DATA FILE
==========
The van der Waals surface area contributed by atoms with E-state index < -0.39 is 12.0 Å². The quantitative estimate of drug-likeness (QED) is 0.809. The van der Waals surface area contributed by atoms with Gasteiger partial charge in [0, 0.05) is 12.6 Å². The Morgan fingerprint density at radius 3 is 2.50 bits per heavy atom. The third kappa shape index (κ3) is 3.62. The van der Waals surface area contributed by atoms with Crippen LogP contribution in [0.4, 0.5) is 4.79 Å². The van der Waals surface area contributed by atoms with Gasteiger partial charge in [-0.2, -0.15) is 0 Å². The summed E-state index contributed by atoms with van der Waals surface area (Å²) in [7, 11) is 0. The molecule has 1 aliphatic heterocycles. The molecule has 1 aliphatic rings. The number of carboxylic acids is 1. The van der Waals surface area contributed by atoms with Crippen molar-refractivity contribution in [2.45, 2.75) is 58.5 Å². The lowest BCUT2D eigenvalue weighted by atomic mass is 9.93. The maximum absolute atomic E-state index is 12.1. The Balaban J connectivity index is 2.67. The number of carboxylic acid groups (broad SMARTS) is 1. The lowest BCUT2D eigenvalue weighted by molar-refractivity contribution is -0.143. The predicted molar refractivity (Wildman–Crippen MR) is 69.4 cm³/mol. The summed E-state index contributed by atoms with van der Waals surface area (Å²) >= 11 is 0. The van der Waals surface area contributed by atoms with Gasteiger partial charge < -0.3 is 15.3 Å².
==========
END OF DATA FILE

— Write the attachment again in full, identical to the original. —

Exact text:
The van der Waals surface area contributed by atoms with E-state index < -0.39 is 12.0 Å². The quantitative estimate of drug-likeness (QED) is 0.809. The van der Waals surface area contributed by atoms with Gasteiger partial charge in [0, 0.05) is 12.6 Å². The Morgan fingerprint density at radius 3 is 2.50 bits per heavy atom. The third kappa shape index (κ3) is 3.62. The van der Waals surface area contributed by atoms with Crippen LogP contribution in [0.4, 0.5) is 4.79 Å². The van der Waals surface area contributed by atoms with Gasteiger partial charge in [-0.2, -0.15) is 0 Å². The summed E-state index contributed by atoms with van der Waals surface area (Å²) in [7, 11) is 0. The molecule has 1 aliphatic heterocycles. The molecule has 1 aliphatic rings. The number of carboxylic acids is 1. The van der Waals surface area contributed by atoms with Crippen molar-refractivity contribution in [2.45, 2.75) is 58.5 Å². The lowest BCUT2D eigenvalue weighted by atomic mass is 9.93. The maximum absolute atomic E-state index is 12.1. The Balaban J connectivity index is 2.67. The number of carboxylic acid groups (broad SMARTS) is 1. The lowest BCUT2D eigenvalue weighted by molar-refractivity contribution is -0.143. The predicted molar refractivity (Wildman–Crippen MR) is 69.4 cm³/mol. The summed E-state index contributed by atoms with van der Waals surface area (Å²) >= 11 is 0. The van der Waals surface area contributed by atoms with Gasteiger partial charge < -0.3 is 15.3 Å².